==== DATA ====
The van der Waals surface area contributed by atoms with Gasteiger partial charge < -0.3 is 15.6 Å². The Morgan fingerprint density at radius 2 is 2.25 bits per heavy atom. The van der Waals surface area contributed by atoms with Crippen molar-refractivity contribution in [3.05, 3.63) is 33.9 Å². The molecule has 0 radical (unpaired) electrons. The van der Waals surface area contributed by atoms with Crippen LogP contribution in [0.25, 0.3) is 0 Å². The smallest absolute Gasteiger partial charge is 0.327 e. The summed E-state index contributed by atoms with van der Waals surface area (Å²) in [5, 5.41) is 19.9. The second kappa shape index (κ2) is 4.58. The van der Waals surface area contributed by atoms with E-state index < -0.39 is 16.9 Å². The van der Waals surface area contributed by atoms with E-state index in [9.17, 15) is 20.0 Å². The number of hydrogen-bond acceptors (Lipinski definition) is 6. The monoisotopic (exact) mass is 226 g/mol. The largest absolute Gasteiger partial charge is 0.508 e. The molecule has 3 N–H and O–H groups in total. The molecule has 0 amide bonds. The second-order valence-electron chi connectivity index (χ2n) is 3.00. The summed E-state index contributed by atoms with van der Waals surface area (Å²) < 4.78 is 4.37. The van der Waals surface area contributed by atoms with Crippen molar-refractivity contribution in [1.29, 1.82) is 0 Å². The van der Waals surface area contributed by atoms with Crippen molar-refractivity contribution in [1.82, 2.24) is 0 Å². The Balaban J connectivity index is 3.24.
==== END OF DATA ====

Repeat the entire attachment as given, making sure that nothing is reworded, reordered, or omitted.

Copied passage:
The van der Waals surface area contributed by atoms with Gasteiger partial charge < -0.3 is 15.6 Å². The Morgan fingerprint density at radius 2 is 2.25 bits per heavy atom. The van der Waals surface area contributed by atoms with Crippen molar-refractivity contribution in [3.05, 3.63) is 33.9 Å². The molecule has 0 radical (unpaired) electrons. The van der Waals surface area contributed by atoms with Crippen LogP contribution in [0.25, 0.3) is 0 Å². The smallest absolute Gasteiger partial charge is 0.327 e. The summed E-state index contributed by atoms with van der Waals surface area (Å²) in [5, 5.41) is 19.9. The second kappa shape index (κ2) is 4.58. The van der Waals surface area contributed by atoms with E-state index < -0.39 is 16.9 Å². The van der Waals surface area contributed by atoms with E-state index in [9.17, 15) is 20.0 Å². The number of hydrogen-bond acceptors (Lipinski definition) is 6. The monoisotopic (exact) mass is 226 g/mol. The largest absolute Gasteiger partial charge is 0.508 e. The molecule has 3 N–H and O–H groups in total. The molecule has 0 amide bonds. The second-order valence-electron chi connectivity index (χ2n) is 3.00. The summed E-state index contributed by atoms with van der Waals surface area (Å²) < 4.78 is 4.37. The van der Waals surface area contributed by atoms with Crippen molar-refractivity contribution in [1.29, 1.82) is 0 Å². The van der Waals surface area contributed by atoms with Crippen molar-refractivity contribution in [1.82, 2.24) is 0 Å². The Balaban J connectivity index is 3.24.